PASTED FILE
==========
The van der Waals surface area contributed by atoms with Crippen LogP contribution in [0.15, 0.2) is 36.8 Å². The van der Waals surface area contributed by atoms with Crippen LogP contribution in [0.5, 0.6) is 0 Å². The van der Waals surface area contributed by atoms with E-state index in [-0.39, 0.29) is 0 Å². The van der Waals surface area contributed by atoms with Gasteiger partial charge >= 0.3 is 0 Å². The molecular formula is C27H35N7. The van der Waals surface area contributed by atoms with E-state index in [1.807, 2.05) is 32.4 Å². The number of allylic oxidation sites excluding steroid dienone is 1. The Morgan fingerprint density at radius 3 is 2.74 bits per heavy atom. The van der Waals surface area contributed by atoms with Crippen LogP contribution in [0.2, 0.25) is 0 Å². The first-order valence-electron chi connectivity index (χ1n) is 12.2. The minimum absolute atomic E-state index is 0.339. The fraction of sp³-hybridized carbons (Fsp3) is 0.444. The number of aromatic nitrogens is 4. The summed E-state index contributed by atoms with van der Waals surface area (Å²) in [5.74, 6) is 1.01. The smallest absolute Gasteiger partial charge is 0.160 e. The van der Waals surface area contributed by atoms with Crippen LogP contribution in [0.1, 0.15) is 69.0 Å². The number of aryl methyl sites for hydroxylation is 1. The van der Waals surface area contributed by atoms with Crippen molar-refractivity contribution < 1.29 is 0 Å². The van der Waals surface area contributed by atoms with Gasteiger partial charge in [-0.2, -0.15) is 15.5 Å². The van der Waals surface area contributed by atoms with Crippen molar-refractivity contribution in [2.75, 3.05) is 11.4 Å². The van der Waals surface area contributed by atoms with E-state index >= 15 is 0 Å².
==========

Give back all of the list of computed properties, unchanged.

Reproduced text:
The van der Waals surface area contributed by atoms with Crippen LogP contribution in [0.15, 0.2) is 36.8 Å². The van der Waals surface area contributed by atoms with Crippen LogP contribution in [0.5, 0.6) is 0 Å². The van der Waals surface area contributed by atoms with E-state index in [-0.39, 0.29) is 0 Å². The van der Waals surface area contributed by atoms with Gasteiger partial charge >= 0.3 is 0 Å². The molecular formula is C27H35N7. The van der Waals surface area contributed by atoms with E-state index in [1.807, 2.05) is 32.4 Å². The number of allylic oxidation sites excluding steroid dienone is 1. The Morgan fingerprint density at radius 3 is 2.74 bits per heavy atom. The van der Waals surface area contributed by atoms with Crippen LogP contribution in [0.2, 0.25) is 0 Å². The first-order valence-electron chi connectivity index (χ1n) is 12.2. The minimum absolute atomic E-state index is 0.339. The fraction of sp³-hybridized carbons (Fsp3) is 0.444. The number of aromatic nitrogens is 4. The summed E-state index contributed by atoms with van der Waals surface area (Å²) in [5.74, 6) is 1.01. The smallest absolute Gasteiger partial charge is 0.160 e. The van der Waals surface area contributed by atoms with Crippen LogP contribution in [0.1, 0.15) is 69.0 Å². The number of aryl methyl sites for hydroxylation is 1. The van der Waals surface area contributed by atoms with Crippen molar-refractivity contribution < 1.29 is 0 Å². The van der Waals surface area contributed by atoms with Gasteiger partial charge in [-0.2, -0.15) is 15.5 Å². The van der Waals surface area contributed by atoms with Crippen molar-refractivity contribution in [2.75, 3.05) is 11.4 Å². The van der Waals surface area contributed by atoms with E-state index >= 15 is 0 Å².